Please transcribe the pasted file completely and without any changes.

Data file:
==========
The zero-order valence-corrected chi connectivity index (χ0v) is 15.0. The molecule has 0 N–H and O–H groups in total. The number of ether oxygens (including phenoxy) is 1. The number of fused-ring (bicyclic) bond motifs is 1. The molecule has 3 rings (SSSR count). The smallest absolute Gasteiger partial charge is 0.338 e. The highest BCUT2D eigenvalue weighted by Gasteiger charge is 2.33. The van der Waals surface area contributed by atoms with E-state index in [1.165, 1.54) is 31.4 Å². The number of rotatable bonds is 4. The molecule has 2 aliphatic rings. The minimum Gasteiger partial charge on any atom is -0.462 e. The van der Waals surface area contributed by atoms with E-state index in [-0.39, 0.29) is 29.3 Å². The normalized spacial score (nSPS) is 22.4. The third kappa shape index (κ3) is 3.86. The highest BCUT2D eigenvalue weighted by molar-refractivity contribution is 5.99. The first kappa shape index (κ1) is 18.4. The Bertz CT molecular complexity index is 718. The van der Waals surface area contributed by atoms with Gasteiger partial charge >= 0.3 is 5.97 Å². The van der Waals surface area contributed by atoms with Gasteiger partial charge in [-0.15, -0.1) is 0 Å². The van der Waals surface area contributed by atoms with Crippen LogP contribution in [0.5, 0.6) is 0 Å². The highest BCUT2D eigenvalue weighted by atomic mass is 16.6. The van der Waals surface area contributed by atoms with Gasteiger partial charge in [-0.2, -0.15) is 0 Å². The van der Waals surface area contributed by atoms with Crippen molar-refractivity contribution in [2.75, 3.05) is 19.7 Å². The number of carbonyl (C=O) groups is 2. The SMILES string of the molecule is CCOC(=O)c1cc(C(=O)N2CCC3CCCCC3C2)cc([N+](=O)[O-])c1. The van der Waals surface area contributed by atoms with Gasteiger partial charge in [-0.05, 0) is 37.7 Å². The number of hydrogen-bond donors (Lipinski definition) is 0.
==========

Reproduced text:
The zero-order valence-corrected chi connectivity index (χ0v) is 15.0. The molecule has 0 N–H and O–H groups in total. The number of ether oxygens (including phenoxy) is 1. The number of fused-ring (bicyclic) bond motifs is 1. The molecule has 3 rings (SSSR count). The smallest absolute Gasteiger partial charge is 0.338 e. The highest BCUT2D eigenvalue weighted by Gasteiger charge is 2.33. The van der Waals surface area contributed by atoms with E-state index in [1.165, 1.54) is 31.4 Å². The number of rotatable bonds is 4. The molecule has 2 aliphatic rings. The minimum Gasteiger partial charge on any atom is -0.462 e. The van der Waals surface area contributed by atoms with E-state index in [-0.39, 0.29) is 29.3 Å². The normalized spacial score (nSPS) is 22.4. The third kappa shape index (κ3) is 3.86. The highest BCUT2D eigenvalue weighted by molar-refractivity contribution is 5.99. The first kappa shape index (κ1) is 18.4. The Bertz CT molecular complexity index is 718. The van der Waals surface area contributed by atoms with Gasteiger partial charge >= 0.3 is 5.97 Å². The van der Waals surface area contributed by atoms with Gasteiger partial charge in [-0.15, -0.1) is 0 Å². The van der Waals surface area contributed by atoms with Crippen LogP contribution in [0.5, 0.6) is 0 Å². The highest BCUT2D eigenvalue weighted by atomic mass is 16.6. The van der Waals surface area contributed by atoms with Gasteiger partial charge in [-0.2, -0.15) is 0 Å². The van der Waals surface area contributed by atoms with Crippen molar-refractivity contribution in [2.75, 3.05) is 19.7 Å². The number of carbonyl (C=O) groups is 2. The SMILES string of the molecule is CCOC(=O)c1cc(C(=O)N2CCC3CCCCC3C2)cc([N+](=O)[O-])c1. The van der Waals surface area contributed by atoms with Gasteiger partial charge in [-0.05, 0) is 37.7 Å². The number of hydrogen-bond donors (Lipinski definition) is 0.